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Chapter 14: Ripening the Meditator on the Path

This preparedness, the capacity to bear, depends on so many factors. The nerves in the brain, one’s physical fitness, one’s mental capacity - all have their limitations, and the energy we are talking about is unlimited. It is like the ocean falling into the drop: if the drop is not prepared in some way to receive the ocean it will merely die; it will be destroyed and it will attain nothing.

To be exact, there is a double line of action necessary for spiritual growth. We have to bring ourselves to the path and become attuned to it. But before that we have to develop our ability to absorb it. These are the two tasks to be accomplished by a seeker. On one hand we have to open the door and improve our eyesight, and on the other we have to wait, even after the sight is improved for the eyes to withstand the brightness of light. Otherwise too much light brings an even deeper darkness. This is a one-sided transaction - the light has nothing to do with it. The responsibility is entirely ours and we cannot blame anyone for it.

Man’s journey is spread over many lives, and he does many things in each life. Many times it happens that he dies just as he is about to be able to receive grace. With this death he loses all the memories of this life.

Working upon yourself through many lives you may have reached up to ninety-nine degrees of growth; dying, you will forget all your achievements - but the existential elements of your inner growth will be carried over to the next life.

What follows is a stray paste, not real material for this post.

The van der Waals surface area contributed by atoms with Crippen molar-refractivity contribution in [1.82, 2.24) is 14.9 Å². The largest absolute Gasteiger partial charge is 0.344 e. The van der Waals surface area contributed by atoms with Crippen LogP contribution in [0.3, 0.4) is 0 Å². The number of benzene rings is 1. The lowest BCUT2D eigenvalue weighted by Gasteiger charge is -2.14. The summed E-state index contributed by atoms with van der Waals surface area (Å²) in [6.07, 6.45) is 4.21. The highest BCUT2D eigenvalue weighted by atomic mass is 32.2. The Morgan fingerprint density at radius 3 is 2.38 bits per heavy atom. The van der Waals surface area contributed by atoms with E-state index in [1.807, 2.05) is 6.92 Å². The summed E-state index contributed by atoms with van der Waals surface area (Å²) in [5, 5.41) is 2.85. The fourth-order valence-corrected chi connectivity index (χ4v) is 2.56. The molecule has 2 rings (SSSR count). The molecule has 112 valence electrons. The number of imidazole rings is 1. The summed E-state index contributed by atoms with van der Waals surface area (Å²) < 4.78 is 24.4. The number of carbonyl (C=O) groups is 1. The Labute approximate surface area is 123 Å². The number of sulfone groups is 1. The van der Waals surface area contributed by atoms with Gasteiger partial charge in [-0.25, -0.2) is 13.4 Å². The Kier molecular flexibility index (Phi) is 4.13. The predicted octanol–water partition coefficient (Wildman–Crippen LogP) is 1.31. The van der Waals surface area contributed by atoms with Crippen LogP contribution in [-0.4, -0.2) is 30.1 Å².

There is another person sitting next to you who has accomplished only one degree of growth in his past life. He has also forgotten all about it. You are both meditating, but you belong to totally different levels of growth. Now, if one degree of growth happens the other person will reach only the second degree of growth and grace is not going to descend on him. But with one extra degree of growth you will reach the one hundred degree point and suddenly grace will descend upon you. This will be sudden for you because you have no idea that you are at the ninety-ninth degree. And so heaven can drop into you all of a sudden and the right preparation should be made for this.

When I say mishap I am only referring to an event for which we are not prepared. Mishap does not necessarily mean a bad or painful event; it means only the occurrence of that event for which we are not yet ready. Now, if a man wins a lottery of one million dollars it is not necessarily bad, but he can die. One million dollars - his heart can stop beating! So by mishap I mean the occurrence of an event for which we are not prepared.

The opposite may also take place. If a man is prepared for his death and it comes, his death is not necessarily a bad event. If a man such as Socrates is prepared to meet death and welcomes it with open arms, then for such a person death becomes samadhi. He accepts death with such love and joy that he will see that reality which never dies.

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